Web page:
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Scott v. Sacramento County Probation Dep't

United States District Court Eastern District of California


October 6, 2010

DARRELL JOE SCOTT, PETITIONER,
v.
SACRAMENTO COUNTY PROBATION DEPARTMENT, RESPONDENTS.

The opinion of the court was delivered by: Terry J. Hatter, Jr. Senior United States District Judge

Order

The Court has considered the petition for habeas corpus, together with the moving and opposing papers.

Scott, a state prisoner, was convicted of one count of lewd and lascivious acts with a minor under fourteen years after inappropriately touching one of his two stepdaughters. He was sentenced to 180 days in jail and, then, placed on probation for eight years.

After the California Court of Appeal affirmed Scott's conviction, he filed a petition for review in the Supreme Court of California. That court denied review on March 2, 2005. Scott, then, filed his federal petition for writ of habeas corpus on May 31, 2006. It was transferred to this district on December 16, 2008. Scott claims that the Antiterrorism and Effective Death Penalty Act, 28 U.S.C. § 2254 ("AEDPA"), is unconstitutional, and that the trial court improperly gave the permissive inference jury instruction, California Jury Instructions -- Criminal, 2.05 ("CALJIC").

The AEDPA is constitutional because the United States Supreme Court has consistently applied the AEDPA's standard of review for more than thirteen years. Crater v. Galaza, 491 F.3d 1119, 1129 (9th Cir. 2007). The longstanding application of the AEDPA rules is strong evidence of the Act's constitutionality. Crater, 491 F.3d at 1129.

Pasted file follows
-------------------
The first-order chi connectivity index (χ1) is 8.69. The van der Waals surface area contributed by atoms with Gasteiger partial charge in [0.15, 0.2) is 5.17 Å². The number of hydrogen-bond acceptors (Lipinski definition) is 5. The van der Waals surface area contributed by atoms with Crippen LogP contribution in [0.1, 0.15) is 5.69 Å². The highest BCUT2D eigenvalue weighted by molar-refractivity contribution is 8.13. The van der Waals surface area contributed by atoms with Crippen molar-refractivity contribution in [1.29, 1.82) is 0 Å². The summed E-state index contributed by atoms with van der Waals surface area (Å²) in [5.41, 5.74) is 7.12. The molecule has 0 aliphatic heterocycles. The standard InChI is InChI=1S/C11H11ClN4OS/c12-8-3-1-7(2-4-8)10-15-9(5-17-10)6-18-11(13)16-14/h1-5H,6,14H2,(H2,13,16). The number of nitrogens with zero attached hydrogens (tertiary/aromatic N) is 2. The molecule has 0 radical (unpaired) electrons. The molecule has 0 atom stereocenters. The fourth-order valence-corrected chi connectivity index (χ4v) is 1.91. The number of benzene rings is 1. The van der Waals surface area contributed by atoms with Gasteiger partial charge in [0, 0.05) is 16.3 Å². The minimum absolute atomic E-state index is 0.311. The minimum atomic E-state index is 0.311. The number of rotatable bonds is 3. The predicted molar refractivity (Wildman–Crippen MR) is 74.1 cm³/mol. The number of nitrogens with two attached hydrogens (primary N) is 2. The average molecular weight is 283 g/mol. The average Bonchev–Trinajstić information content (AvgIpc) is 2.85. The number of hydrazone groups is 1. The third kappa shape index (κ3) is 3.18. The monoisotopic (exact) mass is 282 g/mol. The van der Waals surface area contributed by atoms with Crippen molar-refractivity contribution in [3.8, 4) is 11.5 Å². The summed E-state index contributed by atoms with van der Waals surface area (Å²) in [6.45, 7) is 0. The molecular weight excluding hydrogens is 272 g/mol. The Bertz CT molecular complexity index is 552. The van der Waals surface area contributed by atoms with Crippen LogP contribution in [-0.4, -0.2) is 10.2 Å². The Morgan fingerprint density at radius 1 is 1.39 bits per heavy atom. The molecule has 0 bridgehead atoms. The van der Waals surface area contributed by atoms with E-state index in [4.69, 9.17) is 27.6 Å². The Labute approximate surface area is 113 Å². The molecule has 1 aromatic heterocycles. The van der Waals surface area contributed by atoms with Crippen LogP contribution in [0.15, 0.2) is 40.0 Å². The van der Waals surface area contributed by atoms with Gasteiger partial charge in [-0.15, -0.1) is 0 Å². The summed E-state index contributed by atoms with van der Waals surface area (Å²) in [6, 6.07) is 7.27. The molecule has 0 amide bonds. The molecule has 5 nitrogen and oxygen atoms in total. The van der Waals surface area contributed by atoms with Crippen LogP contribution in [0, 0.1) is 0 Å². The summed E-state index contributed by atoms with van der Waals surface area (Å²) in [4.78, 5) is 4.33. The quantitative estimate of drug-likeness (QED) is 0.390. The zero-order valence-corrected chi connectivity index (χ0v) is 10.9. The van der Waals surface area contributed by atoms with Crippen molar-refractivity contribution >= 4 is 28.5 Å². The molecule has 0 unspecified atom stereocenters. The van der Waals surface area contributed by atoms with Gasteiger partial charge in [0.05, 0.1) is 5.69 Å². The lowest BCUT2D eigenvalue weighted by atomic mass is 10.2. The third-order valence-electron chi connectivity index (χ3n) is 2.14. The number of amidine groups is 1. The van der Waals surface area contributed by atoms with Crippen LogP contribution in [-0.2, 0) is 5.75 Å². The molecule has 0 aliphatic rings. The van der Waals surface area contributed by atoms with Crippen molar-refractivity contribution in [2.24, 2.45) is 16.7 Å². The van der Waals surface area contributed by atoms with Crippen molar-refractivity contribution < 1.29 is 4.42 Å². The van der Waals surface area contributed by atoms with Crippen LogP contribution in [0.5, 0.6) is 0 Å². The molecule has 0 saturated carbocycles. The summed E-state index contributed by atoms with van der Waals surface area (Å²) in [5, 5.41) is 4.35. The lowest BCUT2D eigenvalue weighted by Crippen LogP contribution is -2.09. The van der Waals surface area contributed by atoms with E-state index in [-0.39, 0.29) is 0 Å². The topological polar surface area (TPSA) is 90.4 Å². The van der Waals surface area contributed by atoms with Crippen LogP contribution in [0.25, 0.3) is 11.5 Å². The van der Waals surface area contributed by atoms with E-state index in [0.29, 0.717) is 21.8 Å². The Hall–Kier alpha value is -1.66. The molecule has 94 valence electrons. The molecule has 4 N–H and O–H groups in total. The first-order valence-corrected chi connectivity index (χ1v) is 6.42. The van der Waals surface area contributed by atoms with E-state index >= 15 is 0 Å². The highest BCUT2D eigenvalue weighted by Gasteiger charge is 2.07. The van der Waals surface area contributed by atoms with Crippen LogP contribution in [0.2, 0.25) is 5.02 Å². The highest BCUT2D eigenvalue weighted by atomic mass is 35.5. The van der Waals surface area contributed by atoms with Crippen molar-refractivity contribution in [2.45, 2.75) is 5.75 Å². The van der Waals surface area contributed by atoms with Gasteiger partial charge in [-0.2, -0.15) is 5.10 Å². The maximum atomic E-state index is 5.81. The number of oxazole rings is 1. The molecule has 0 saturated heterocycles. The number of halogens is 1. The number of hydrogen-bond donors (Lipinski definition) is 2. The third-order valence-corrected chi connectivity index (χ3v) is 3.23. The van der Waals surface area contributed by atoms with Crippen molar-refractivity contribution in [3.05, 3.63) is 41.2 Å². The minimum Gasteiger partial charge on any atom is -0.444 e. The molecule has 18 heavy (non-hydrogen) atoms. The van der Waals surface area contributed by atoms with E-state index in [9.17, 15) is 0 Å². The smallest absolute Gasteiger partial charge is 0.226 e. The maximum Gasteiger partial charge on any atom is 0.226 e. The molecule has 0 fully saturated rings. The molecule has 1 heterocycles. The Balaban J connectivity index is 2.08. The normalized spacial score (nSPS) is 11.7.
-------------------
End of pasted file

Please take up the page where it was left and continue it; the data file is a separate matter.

Further, the trial court did not give jury instruction CALJIC 2.05 in error. The permissive inference allows the trier of fact to credit or reject the inference and does not shift the burden of proof to the defendant. County Court of Ulster County, N.Y. v. Allen, 442 U.S. 140, 157, 99 S.Ct. 2213, 2224, 60 L.Ed. 2d 777, 792 (1979). Thus, the application of the inference only affects the "beyond a reasonable doubt" standard if, under the facts of the case, there is no rational way the trier could make the connection permitted by the inference. Allen, 442 U.S. at 157, 99 S.Ct. at 2225, 60 L.Ed. 2d at 792.

Here, the trier of fact could rationally infer that Scott undertook efforts to authorize false testimony. Trial testimony by a school counselor, a Child Protective Services worker, and the foster mother showed that the two girls missed their mother, and that the mother had told them that the family could not be reunited unless the girls changed their story about Scott. Hearing this, one of the children told her school counselor that she would recant so that the girls could go home. Also, the mother conveyed Scott's messages to her daughters, stating that he asked for their forgiveness and that they could go to Reno if Scott got out of the case. From these facts, a reasonable inference can be made that Scott authorized the girls' mother to convey these messages to the girls to encourage them to recant. Thus, the state court's denial of the jury instruction claim did not result in an unreasonable determination of the facts.

It is Ordered that the petition be, and hereby is, Denied.

20101006

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